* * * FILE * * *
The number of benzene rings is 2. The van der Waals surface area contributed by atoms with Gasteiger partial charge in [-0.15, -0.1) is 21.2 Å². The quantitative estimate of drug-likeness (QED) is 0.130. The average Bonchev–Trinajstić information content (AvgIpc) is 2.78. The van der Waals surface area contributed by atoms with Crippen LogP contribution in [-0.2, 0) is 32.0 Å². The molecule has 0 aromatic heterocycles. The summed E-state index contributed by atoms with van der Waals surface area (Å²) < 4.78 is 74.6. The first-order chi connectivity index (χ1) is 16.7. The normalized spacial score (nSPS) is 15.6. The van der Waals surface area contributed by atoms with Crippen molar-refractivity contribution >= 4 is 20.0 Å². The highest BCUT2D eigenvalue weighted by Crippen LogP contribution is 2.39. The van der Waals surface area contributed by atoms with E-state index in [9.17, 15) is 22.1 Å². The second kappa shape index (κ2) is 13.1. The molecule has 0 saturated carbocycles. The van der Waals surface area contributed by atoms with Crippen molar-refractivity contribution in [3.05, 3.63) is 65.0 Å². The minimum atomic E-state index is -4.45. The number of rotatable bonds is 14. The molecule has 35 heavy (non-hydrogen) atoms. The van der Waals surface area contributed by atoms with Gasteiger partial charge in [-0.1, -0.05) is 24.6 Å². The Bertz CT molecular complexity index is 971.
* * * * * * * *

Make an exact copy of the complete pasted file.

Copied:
The number of benzene rings is 2. The van der Waals surface area contributed by atoms with Gasteiger partial charge in [-0.15, -0.1) is 21.2 Å². The quantitative estimate of drug-likeness (QED) is 0.130. The average Bonchev–Trinajstić information content (AvgIpc) is 2.78. The van der Waals surface area contributed by atoms with Crippen LogP contribution in [-0.2, 0) is 32.0 Å². The molecule has 0 aromatic heterocycles. The summed E-state index contributed by atoms with van der Waals surface area (Å²) < 4.78 is 74.6. The first-order chi connectivity index (χ1) is 16.7. The normalized spacial score (nSPS) is 15.6. The van der Waals surface area contributed by atoms with Crippen molar-refractivity contribution >= 4 is 20.0 Å². The highest BCUT2D eigenvalue weighted by Crippen LogP contribution is 2.39. The van der Waals surface area contributed by atoms with E-state index in [9.17, 15) is 22.1 Å². The second kappa shape index (κ2) is 13.1. The molecule has 0 saturated carbocycles. The van der Waals surface area contributed by atoms with Crippen molar-refractivity contribution in [3.05, 3.63) is 65.0 Å². The minimum atomic E-state index is -4.45. The number of rotatable bonds is 14. The molecule has 35 heavy (non-hydrogen) atoms. The van der Waals surface area contributed by atoms with Gasteiger partial charge in [-0.1, -0.05) is 24.6 Å². The Bertz CT molecular complexity index is 971.